When Cool Isn't Always Cool

As a Fantasy/SF writer, I am deeply invested in cool. I bend over backwards to create cool magical systems, cool settings, thing that capture the imagination. It's not enough for me to have a slacker, he has to be a dragon slacker. I can't just have a mercenary, she has to be a super badass powered armor space mercenary on a reluctant mission to save the universe

I'm not alone in this, either. Genre fiction is all about capturing the imagination with that killer concept or core hook. That one awesomely cool idea or character or magical system that makes our books stand out from the pack. Throw in the fact that we're often writing about events that stretch the laws of physics like taffy, and you start to see why the Rule of Cool is an entrenched part of SFF stories.

With the possible exception of The Martian, where the believability of the science was the story, all genre fiction requires the reader to suspend their disbelief. Sometimes, especially in Urban Fantasies that ask us to accept that there's a secret magical world coexisting with our real one, we have to suspend disbelief by a lot in order to buy the story. Most genre readers are perfectly fine with this, because they get a return of a great story. 

This is the Rule of Cool working as intended. We accept otherwise unbelievable ideas like dragons living among us or a school for wizards hidden in Scotland because they're cool and we want to know more about them. 

Thankfully for everyone, the structural properties of disbelief operate outside of normal physics.

There are limitations, of course. Even for the coolest of stories, suspension of disbelief only stretches so far. A reader will gladly learn how your version of magic works in order to understand your story, but if you then turn around and start breaking your own rules, you're going to burn through that trust pretty fast. This is why the best genre stories always have internal consistency. You can have some pretty ludicrous stuff happen, but so long as it all makes sense within the world of the story (and the story itself is cool enough to be worth it), readers are generally pretty happy.

But, of course, this kind of internal consistency takes thought and planning. You have to understand how your world works if you're going to explain it to others, or use it in a story. If you paint yourself into a corner where you need something to happen that you've deemed impossible by your own magic or setting-level rules, then you'd better have a damn good and well set up reason for why this situation is an exception.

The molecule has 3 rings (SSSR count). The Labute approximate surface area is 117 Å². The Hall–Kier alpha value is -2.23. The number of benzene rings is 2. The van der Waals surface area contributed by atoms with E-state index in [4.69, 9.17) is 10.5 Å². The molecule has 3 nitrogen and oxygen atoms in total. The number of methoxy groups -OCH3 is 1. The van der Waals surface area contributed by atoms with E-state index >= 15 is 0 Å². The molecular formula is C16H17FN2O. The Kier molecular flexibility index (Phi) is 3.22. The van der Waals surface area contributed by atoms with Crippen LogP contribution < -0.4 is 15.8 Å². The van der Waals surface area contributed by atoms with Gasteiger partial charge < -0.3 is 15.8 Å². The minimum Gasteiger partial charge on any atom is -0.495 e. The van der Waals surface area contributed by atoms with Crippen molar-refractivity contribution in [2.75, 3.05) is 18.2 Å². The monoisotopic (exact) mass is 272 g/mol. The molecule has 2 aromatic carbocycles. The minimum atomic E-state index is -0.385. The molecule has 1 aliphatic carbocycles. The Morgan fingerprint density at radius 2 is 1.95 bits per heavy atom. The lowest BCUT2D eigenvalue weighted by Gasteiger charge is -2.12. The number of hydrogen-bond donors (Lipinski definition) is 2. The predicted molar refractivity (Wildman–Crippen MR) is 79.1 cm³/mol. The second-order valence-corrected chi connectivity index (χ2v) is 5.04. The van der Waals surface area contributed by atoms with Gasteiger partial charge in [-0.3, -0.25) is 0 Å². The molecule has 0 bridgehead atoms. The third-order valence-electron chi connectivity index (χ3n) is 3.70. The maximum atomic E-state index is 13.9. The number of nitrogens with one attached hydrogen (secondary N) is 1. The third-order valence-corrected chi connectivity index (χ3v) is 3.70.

If you plan your world and plot your book well, this kind of situations should be no problem. In fact, main characters breaking the stated rules of magic to do the seemingly impossible because they're special for Reason X is practically a trope of Fantasy. But like any trope, you have to follow the rules to make it work. If every character is breaking the rules all the time, then there are no real rules, and the whole system collapses, taking the reader's willingness to put up with your nonsense with it.

Now, there's a chance that if your story is cool enough, the Rule of Cool will kick in and the reader will stay anyway. We've all read book where we were rolling our eyes at the ridiculousness going on, but kept reading anyway because we loved the characters or the other parts of the book were just too awesome. 

This is the Rule of Cool in action. We liked the good stuff enough to willingly overlook the stupid bits. Sadly, a lot of Hollywood films rely on this to make stories fly. Just think of any summer blockbuster that didn't really make sense, but you were okay with that because the explosions were cool. That's the Rule of Cool holding things up.

But while this can work in movies, a book is an entirely different animal. It's one thing to suspend your disbelief to the very edge so you can enjoy pretty pictures for two hours, but quite another to ask a reader to do the same thing for the 10-12 hours it takes to read a 100,000 word novel that also has no pictures, music, or other coolness additives to help prop it up. 

Books are far more personal than movies. They ask a lot more of the reader, and for that, we as authors have to be willing to give a lot more both in the quality of our stories and the soundness of our ideas. We can't skate by on explosions or cool art direction. We have to think this shit out. We have to be internally consistent. We have to have substance, or readers will quickly get tired and move on. 

This isn't to say the Rule of Cool doesn't work in novels. It works phenomenally. We've all read stories that were so cool, we willingly overlooked mistakes or questionable plot choices that would have doomed a less cool title. This is why we should always be looking to pack our books with as many hooks and other coolness as we can fit. Not just because it's awesome, but because that cool is our safety net. Not that you'll need a safety net if your book is actually good, but it's never a bad thing to have!

But powerful as it is, the Rule of Cool isn't magic. There's only so far the suspension bridge of disbelief can stretch. If you jump on it too hard with bad decisions or things that just don't make sense, it will break. When that happens, there's no amount of cool in the world that will save you.

nope nope nope

So if you're plotting a book, or even if you're a pantser and you're just writing the thing, pack it as full of cool as you can, but also take the time to make sure all of your plot decisions make sense. If you set rules, follow them, and don't make stupid, lazy mistakes like having someone shoot C4 when a quick Google search would tell you that's impossible. Because while the Rule of Cool might save you, it works best when it doesn't have to work all. 

The best books are the ones that are super cool AND make lovely sense within their own rules. Where the reader's suspension of disbelief is so effortless they don't even notice it, and all their attention can focus on how amazingly cool your world is. That's when the Rule of Cool goes from a safety net to the kick that will catapult your story from "novel I picked up" to "OMG MUST READ OMG TELL EVERYONE," and isn't that what we all want?